In Minnesota's 2006 senate race, the audit detected just 53 discrepancies out of 94,073 ballots tested, or an error rate of 0.056%. However, these are the cases of machine error only, whereas the state has a liberal voter intent law to cover cases of voter error as well during the process of an actual recount.
Yeah...yeah.... let's fast-forward past all the math and get to the bottom line:
Would this number be sufficient to provide Al Franken with a victory? It is very, very close. Using the Daily Kos estimate that 52.5% of recounted ballots will go to Franken (after dropping votes for third parties), we estimate a net gain of 206 votes for him, which is almost exactly the margin by which he presently trails Norm Coleman. (The margin is in fact exactly 206 votes as of this writing).
Great. A tie! Mark Ritchie last week said there are no provisions in Minnesota law for a revote, so we're talking coin flip. For that, we need a coin.
I know there are some brilliant Photoshop types out here (like the one who created the Bob Collins Seal of Approval button, so take a stap at designing a U.S. Senate election in Minnesota coin. Send it to me at firstname.lastname@example.org or use this form.
If I get enough, we'll vote and the winner will get this swell prize:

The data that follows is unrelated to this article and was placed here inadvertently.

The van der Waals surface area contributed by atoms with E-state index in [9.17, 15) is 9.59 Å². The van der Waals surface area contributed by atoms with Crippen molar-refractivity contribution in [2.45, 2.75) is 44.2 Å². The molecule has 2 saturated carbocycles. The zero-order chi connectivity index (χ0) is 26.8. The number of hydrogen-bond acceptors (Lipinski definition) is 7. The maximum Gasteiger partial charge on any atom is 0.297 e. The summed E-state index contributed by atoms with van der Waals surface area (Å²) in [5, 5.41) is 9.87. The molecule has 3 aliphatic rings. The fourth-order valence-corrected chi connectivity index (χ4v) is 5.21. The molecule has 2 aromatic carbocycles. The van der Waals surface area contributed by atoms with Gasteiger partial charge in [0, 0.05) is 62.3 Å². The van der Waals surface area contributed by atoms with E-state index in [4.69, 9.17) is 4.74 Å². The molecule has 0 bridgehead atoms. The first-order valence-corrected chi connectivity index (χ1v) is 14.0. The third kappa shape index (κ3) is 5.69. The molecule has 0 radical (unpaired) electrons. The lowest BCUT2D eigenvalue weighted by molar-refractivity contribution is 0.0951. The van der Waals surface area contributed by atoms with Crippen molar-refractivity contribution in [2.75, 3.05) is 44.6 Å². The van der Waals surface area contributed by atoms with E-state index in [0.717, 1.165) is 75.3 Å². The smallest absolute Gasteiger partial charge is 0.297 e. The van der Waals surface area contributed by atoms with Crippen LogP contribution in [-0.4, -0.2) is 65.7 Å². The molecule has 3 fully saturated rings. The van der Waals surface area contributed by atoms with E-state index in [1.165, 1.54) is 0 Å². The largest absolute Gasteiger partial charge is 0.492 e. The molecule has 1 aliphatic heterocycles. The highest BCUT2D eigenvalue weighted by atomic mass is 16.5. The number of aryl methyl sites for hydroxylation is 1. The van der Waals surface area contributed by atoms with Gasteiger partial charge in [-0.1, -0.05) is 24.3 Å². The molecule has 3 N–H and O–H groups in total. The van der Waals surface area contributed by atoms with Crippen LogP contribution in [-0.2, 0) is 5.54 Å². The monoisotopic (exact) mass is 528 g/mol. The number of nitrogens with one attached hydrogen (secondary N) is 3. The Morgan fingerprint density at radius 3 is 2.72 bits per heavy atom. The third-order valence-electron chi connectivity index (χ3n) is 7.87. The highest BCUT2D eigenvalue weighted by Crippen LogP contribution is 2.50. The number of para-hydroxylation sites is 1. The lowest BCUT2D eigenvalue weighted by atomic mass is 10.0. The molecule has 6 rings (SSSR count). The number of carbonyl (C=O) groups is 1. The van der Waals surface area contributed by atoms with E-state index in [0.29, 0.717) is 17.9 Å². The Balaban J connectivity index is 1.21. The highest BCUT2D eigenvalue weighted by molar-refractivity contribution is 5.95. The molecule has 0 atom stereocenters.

And a patented two-hour tour of News Cut's world headquarters.
MPR's Stephanie Hemphill did a magnificent job in her story today profiling Erling Jonassen of Duluth for Veterans Day. His, like most of his generation, is a life well led and a service dutifully and quietly performed.
My father died in 2004 at 84. He was your typical World War II GI except for the part about seeing combat. He was a medical technician, based in England and other than telling me he sailed over on the Queen Mary, he never told me much about what he did and, compared to guys like Jonassen, I guess he didn't do much.
At his and my mother's 60th anniversary luncheon shortly before he died, I refused my siblings' request to give the toast. "I don't do toasts," I said, "but I'll do an interview." So there in the dining room of the restaurant, I interviewed my mother and father about their lives and how they met and when my father told the story about jumping out of the window of his barracks when he heard the sergeant coming to give him something to do, I figured my dad wasn't much of a war hero. He is one of the few people I've ever interviewed who didn't give me a story I could use.